01.04.2009 - 01.04.2009
I got a fright when I woke up. It's 6:30a.m.! I jumped out, got dressed and quickly checked out. I am supposed to reach the bus company 15 minutes before 7a.m., so no time for breakfast! I bought newspapers from a walking vendor, thus I am left with 55k Dong as memorablia.
The bus that transported me to Cambodia.
The bus tour guide.
I boarded the bus and was asked to fill in the embarkation card for entering Cambodia, when I realised I lost my pen again! The bus ride was interesting enough, with a guide introducing some of the places that we passed by. But what's even more interesting is the immigration clearance. After 2 hours or so we arrived at the Vietnamese customs. We took down all our luggage for scanning. Seems like the Vietnamese does the scanning of luggage for the Cambodians. After checking our bags, we pass our passports to the guide, and he passes the whole stack to the officer at the counter. The officer will then chop the whole stack of passport without even looking at us and then return the passports to the guide. The guide will then call our names one by one, return our passports, and get us back onto the bus.
And with that, we officially say bye-bye to Vietnam.
Then, at the Cambodian border, we alight the bus, bring our passports to an officer standing by the side of the road. He looked at our faces one by one, then looked at the passport, and then let us pass. He will then bring the passports somewhere to be chopped, return them to the guide, who in turn return the passports to us. Amusing. Just hope that the guide is not a crook.
And with that, we officially say hello to Cambodia.
Scenes along the way to Phnom Penh...
Another 3.5 hours and we reached Phnom Penh. Just like Vietnam, many motor riders crowd up immediately to get passengers. I went over to the office to get a ticket to Siem Reap on Friday. Then I walked to the missionary home, which is where I will be staying for the next two nights. Its location is very near the city centre, and quite easy to find as the streets in Phnom Penh are quite organised. On a map, the vertical roads are all odd-numbered, while the horizontal ones are even-numbered.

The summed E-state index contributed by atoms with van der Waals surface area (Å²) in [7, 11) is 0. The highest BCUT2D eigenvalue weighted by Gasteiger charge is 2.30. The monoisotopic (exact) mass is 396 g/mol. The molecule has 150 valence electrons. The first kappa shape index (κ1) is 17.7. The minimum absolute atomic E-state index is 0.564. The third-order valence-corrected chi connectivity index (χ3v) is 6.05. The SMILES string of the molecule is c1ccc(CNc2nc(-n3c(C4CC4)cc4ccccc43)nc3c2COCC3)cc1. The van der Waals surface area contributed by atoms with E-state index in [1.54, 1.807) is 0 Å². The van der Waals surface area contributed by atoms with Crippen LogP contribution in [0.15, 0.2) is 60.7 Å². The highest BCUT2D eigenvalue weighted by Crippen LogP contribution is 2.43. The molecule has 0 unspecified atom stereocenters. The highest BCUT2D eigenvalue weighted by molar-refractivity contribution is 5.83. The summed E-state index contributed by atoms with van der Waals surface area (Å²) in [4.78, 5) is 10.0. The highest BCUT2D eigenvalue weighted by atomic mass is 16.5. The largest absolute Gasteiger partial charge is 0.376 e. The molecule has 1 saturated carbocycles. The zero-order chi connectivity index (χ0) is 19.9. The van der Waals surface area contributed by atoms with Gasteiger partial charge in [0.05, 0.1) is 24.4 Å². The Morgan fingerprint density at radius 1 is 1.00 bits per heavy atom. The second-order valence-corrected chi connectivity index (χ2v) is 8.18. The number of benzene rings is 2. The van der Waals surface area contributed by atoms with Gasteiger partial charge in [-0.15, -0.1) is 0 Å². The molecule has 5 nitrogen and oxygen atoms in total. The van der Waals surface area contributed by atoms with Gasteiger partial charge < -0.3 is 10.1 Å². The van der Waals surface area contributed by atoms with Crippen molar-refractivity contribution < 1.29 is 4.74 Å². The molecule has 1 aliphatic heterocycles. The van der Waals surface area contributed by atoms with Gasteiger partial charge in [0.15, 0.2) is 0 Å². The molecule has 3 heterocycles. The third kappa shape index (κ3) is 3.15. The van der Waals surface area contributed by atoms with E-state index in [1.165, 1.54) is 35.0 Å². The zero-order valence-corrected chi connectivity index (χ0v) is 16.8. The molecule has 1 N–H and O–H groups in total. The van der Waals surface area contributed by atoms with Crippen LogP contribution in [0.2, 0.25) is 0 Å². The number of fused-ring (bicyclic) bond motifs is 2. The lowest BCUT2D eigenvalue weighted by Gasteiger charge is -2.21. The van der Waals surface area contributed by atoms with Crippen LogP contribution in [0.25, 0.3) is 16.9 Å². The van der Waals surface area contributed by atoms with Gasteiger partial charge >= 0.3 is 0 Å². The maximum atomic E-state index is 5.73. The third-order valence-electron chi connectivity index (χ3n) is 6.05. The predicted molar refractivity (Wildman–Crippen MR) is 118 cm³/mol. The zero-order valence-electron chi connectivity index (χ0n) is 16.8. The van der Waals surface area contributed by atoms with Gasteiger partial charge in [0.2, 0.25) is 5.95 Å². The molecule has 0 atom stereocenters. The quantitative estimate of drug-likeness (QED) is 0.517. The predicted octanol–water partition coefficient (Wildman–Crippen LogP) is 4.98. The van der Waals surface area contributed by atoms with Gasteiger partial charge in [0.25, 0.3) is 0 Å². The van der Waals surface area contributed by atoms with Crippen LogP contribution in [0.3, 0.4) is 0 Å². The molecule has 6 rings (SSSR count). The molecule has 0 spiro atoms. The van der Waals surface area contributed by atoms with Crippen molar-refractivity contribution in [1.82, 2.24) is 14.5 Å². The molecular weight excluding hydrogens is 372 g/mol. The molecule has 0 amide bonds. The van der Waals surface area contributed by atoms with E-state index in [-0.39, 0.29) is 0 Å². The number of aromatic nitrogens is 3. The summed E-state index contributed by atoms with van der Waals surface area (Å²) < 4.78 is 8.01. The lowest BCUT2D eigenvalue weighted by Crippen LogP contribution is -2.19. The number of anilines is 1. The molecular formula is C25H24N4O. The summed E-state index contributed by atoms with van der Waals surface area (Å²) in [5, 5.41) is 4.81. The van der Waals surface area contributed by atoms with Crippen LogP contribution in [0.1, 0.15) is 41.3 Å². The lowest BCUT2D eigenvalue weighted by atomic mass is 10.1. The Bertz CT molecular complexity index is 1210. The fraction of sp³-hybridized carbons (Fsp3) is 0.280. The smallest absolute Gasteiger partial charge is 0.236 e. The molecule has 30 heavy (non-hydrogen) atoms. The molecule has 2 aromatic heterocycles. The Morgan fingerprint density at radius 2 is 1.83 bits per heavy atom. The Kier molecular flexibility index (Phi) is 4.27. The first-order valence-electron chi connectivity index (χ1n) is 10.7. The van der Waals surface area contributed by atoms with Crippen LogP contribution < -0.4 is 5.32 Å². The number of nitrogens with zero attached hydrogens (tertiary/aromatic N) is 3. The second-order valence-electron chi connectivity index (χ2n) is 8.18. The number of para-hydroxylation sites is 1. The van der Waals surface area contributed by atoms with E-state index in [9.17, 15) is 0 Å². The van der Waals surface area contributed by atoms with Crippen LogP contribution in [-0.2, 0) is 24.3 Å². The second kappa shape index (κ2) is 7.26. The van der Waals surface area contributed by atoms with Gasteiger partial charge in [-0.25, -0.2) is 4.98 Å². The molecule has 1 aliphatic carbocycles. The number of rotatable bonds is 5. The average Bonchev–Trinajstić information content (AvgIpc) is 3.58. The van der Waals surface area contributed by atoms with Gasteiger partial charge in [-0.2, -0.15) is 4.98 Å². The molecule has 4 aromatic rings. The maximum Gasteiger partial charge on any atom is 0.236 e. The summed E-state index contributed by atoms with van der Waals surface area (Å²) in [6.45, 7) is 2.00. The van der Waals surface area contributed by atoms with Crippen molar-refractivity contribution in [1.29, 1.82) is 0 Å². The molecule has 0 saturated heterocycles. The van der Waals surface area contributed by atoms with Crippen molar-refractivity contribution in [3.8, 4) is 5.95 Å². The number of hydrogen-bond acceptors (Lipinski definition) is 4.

Welcome to Phnom Penh!
I reached there around 1p.m., and Vern showed me to my room. Very nice place! There are 2 kingdom halls downstairs, and they are going to have chinese meeting tonight! So finally I can hear some Mandarin! Had some lunch and went out for walk around 3p.m. I walked past the royal palace, and strolled along the water front. After that just wandered around the city, tried some local snacks, and made my way back after 5p.m. to prepare for 6p.m. meeting.
TV show recordings at the water front.
Streets of Phnom Penh...
Does this look like Digi?
Surprise, surprise! The chinese congregation is made up of 100% Japanese. Despite not all of them speak good Mandarin, it is much easier to understand than the Vietnamese I have been hearing all week! Had a nice chat with Vern and Rossana later at night, and then its bed-time.